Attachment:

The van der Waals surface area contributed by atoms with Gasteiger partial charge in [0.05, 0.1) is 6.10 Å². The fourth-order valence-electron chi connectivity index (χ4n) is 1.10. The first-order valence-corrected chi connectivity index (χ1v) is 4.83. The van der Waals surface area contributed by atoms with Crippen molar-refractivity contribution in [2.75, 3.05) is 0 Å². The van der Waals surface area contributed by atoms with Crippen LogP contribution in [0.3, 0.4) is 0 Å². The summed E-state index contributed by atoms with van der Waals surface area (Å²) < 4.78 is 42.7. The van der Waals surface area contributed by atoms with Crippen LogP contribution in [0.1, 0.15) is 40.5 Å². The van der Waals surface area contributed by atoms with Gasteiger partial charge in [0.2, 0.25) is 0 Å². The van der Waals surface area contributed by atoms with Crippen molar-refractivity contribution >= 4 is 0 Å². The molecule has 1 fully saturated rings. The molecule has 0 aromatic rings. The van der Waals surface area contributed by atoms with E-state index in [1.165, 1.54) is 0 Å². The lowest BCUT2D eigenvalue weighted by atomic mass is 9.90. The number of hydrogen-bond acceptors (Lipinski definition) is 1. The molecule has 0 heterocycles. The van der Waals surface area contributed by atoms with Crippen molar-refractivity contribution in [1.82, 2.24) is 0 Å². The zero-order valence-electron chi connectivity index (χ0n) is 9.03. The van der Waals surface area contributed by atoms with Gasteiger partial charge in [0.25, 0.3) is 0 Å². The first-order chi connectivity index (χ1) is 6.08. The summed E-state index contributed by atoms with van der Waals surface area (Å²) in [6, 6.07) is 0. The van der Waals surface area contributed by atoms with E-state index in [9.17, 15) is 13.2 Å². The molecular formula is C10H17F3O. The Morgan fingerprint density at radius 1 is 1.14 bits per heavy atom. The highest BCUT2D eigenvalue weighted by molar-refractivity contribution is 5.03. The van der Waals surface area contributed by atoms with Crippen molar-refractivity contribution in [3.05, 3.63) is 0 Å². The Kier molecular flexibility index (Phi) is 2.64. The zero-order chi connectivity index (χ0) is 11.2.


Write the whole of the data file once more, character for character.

The van der Waals surface area contributed by atoms with Gasteiger partial charge in [0.05, 0.1) is 6.10 Å². The fourth-order valence-electron chi connectivity index (χ4n) is 1.10. The first-order valence-corrected chi connectivity index (χ1v) is 4.83. The van der Waals surface area contributed by atoms with Crippen molar-refractivity contribution in [2.75, 3.05) is 0 Å². The van der Waals surface area contributed by atoms with Crippen LogP contribution in [0.3, 0.4) is 0 Å². The summed E-state index contributed by atoms with van der Waals surface area (Å²) < 4.78 is 42.7. The van der Waals surface area contributed by atoms with Crippen LogP contribution in [0.1, 0.15) is 40.5 Å². The van der Waals surface area contributed by atoms with Gasteiger partial charge in [0.2, 0.25) is 0 Å². The van der Waals surface area contributed by atoms with Crippen molar-refractivity contribution >= 4 is 0 Å². The molecule has 1 fully saturated rings. The molecule has 0 aromatic rings. The van der Waals surface area contributed by atoms with E-state index in [1.165, 1.54) is 0 Å². The lowest BCUT2D eigenvalue weighted by atomic mass is 9.90. The number of hydrogen-bond acceptors (Lipinski definition) is 1. The molecule has 0 heterocycles. The van der Waals surface area contributed by atoms with Crippen molar-refractivity contribution in [1.82, 2.24) is 0 Å². The zero-order valence-electron chi connectivity index (χ0n) is 9.03. The van der Waals surface area contributed by atoms with Gasteiger partial charge in [0.25, 0.3) is 0 Å². The first-order chi connectivity index (χ1) is 6.08. The summed E-state index contributed by atoms with van der Waals surface area (Å²) in [6, 6.07) is 0. The van der Waals surface area contributed by atoms with E-state index in [9.17, 15) is 13.2 Å². The molecular formula is C10H17F3O. The Morgan fingerprint density at radius 1 is 1.14 bits per heavy atom. The highest BCUT2D eigenvalue weighted by molar-refractivity contribution is 5.03. The van der Waals surface area contributed by atoms with Crippen molar-refractivity contribution in [3.05, 3.63) is 0 Å². The Kier molecular flexibility index (Phi) is 2.64. The zero-order chi connectivity index (χ0) is 11.2.